Careem Offers Bus Hailing to Pilgrims

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Careem Networks FZ, the Middle Eastern ride-hailing company recently snatched up by Uber Technologies Inc., is expanding in Saudi Arabia with a bus transport service
A dashboard mounted Samsung Electronics Co. smartphone displays the Careem Networks FZ ride-hailing app in Dubai, United Arab Emirates, on Friday, Oct. 4, 2018. Careem last month acquired Indian bus shuttle service app Commut as the Dubai-based ride-hailing firm expands into mass transport. Photographer: Christopher Pike/Bloomberg

(Bloomberg) — Careem Networks FZ, the Middle Eastern ride-hailing company recently snatched up by Uber Technologies Inc., is expanding in Saudi Arabia with a bus-transport service tailored to the millions of religious pilgrims flocking to the kingdom each year.

Careem, which agreed in March to be bought by the U.S. mobility pioneer for $3.1 billion, will provide direct rides between Jeddah on the Red Sea to the holy city of Mecca for 25 riyals ($6.70) each way, a distance covering about 85 kilometers (53 miles.)

The Dubai-based company, which started a similar service in Egypt in December, has been expanding into mass transit and aims to offer bus routes throughout the region. It acquired Indian bus-shuttle app Commut in September 2018, and is also moving into other areas.

In Saudi Arabia, a goal is to capture traffic from religious visitors and residents of Saudi Arabia performing Umrah, Islam’s minor pilgrimage. It will start with 13-seat buses, Careem said in a statement Tuesday. Unlike Hajj, which occurs once a year, Umrah journeys can be taken year-round.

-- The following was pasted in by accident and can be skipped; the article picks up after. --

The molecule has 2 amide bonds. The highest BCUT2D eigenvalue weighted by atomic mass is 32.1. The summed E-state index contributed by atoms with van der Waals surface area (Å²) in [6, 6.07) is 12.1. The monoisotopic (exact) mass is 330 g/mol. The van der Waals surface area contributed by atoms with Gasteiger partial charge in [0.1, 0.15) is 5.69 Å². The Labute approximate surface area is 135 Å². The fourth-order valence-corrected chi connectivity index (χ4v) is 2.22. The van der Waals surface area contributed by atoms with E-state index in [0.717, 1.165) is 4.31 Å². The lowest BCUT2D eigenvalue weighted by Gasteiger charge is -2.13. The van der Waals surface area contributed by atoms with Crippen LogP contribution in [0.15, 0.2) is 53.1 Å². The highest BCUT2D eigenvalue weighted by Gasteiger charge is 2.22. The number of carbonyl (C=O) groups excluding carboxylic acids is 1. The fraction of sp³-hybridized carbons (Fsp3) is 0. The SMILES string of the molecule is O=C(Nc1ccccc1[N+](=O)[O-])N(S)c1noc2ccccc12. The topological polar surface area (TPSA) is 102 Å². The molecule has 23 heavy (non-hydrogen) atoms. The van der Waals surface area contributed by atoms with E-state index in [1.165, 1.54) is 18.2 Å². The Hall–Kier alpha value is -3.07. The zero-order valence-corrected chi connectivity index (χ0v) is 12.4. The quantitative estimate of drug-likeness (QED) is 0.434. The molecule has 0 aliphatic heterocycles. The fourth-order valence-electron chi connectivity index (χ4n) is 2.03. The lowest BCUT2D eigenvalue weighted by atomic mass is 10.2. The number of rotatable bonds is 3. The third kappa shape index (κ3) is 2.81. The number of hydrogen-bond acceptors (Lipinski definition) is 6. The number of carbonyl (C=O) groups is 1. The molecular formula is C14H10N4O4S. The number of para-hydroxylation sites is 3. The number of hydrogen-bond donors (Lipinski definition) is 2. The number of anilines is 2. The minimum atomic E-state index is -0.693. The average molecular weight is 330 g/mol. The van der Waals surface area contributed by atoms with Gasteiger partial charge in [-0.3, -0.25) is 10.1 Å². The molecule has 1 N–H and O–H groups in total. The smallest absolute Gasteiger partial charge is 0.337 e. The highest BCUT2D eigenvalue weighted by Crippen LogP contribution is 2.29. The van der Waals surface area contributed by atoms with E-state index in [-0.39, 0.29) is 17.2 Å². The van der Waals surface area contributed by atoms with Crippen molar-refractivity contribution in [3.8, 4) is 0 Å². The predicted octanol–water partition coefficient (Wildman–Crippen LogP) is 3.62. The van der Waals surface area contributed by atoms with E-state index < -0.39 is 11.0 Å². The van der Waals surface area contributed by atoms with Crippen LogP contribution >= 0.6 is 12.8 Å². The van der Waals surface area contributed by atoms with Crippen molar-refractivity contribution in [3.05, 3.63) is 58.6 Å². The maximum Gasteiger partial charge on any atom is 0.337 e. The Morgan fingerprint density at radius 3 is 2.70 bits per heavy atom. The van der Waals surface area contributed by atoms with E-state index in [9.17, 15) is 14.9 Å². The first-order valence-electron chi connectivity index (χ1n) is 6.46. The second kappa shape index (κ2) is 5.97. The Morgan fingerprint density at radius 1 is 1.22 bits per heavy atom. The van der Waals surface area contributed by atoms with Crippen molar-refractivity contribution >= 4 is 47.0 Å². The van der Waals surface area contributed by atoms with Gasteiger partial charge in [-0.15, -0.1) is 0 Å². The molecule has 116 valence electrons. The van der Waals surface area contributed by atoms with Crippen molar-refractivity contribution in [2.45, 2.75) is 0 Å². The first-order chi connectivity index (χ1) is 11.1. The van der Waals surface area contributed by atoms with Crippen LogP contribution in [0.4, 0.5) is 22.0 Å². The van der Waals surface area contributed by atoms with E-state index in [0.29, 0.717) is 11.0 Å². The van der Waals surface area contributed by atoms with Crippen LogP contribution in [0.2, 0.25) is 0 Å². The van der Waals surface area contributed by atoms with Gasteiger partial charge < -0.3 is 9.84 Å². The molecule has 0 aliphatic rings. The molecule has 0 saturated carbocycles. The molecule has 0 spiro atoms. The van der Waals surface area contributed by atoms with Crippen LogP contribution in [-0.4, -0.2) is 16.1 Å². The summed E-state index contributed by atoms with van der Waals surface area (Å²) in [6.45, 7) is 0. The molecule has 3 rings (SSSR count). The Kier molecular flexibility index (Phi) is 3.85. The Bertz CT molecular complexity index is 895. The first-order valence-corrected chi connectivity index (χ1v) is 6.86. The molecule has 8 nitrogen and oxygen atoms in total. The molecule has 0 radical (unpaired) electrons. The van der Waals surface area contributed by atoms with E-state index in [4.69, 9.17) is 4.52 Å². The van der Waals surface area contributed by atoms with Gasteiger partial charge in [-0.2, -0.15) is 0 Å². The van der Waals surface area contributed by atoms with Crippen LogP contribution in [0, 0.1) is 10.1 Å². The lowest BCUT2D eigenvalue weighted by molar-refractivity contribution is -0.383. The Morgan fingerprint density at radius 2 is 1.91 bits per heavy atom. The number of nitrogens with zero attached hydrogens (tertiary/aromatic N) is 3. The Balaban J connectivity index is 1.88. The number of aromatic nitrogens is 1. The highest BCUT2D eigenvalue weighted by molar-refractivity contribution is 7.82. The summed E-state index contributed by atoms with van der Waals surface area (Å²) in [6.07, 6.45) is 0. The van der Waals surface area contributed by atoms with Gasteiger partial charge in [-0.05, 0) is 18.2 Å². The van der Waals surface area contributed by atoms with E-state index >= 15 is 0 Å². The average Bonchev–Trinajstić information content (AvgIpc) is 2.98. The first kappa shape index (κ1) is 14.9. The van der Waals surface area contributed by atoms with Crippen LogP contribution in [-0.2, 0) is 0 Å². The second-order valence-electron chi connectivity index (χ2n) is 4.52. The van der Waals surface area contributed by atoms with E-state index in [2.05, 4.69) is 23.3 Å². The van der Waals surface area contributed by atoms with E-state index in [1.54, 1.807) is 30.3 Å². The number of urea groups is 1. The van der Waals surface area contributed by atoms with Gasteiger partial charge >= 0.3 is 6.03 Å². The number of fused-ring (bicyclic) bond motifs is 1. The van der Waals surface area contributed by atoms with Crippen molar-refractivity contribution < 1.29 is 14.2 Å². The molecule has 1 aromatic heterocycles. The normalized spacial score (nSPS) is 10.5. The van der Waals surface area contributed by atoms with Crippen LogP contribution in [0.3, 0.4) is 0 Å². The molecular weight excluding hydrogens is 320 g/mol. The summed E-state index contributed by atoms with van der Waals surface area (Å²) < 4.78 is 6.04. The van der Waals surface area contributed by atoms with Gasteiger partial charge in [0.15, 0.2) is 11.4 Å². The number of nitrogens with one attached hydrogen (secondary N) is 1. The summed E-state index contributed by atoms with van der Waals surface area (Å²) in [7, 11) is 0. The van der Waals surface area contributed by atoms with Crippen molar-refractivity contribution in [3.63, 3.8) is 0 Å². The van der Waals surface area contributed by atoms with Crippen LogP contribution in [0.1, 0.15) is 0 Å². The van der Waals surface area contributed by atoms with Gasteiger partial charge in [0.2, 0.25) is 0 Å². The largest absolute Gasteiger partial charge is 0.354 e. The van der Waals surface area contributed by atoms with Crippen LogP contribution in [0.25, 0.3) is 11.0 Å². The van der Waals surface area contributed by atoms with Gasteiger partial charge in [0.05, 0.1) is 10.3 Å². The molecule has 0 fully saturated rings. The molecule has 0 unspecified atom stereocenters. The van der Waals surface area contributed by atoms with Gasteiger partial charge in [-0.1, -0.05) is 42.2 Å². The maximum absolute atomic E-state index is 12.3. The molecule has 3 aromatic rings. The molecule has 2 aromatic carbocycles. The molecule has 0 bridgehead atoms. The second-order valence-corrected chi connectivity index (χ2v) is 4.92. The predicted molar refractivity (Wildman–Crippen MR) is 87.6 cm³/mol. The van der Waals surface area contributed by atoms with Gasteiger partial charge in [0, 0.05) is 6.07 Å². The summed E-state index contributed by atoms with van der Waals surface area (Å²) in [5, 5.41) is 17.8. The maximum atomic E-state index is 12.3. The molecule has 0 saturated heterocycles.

Saudi Arabia expects the number of visiting pilgrims, which makeup the vast majority of the country’s tourism industry, to jump to an annual 30 million by 2030 from 8 million now. The government is promoting the industry as part of a broader effort to lessen the kingdom’s dependence on oil.

The Careem service will ultimately allow San Francisco-based Uber to further cement its presence in the Middle East’s biggest market, and potentially counter any drop-off from when Saudi Arabia lifted a ban on women driving in September 2017.

Careem has also branched out into food and package deliveries, scheduled rides as well as credit transfers. Uber announced the acquisition in March, but the deal, which hasn’t been completed according to Careem, allows the company to continue to operate as a standalone brand.

To contact the reporters on this story: Layan Odeh in Dubai at [email protected]; Matthew Martin in Dubai at [email protected]

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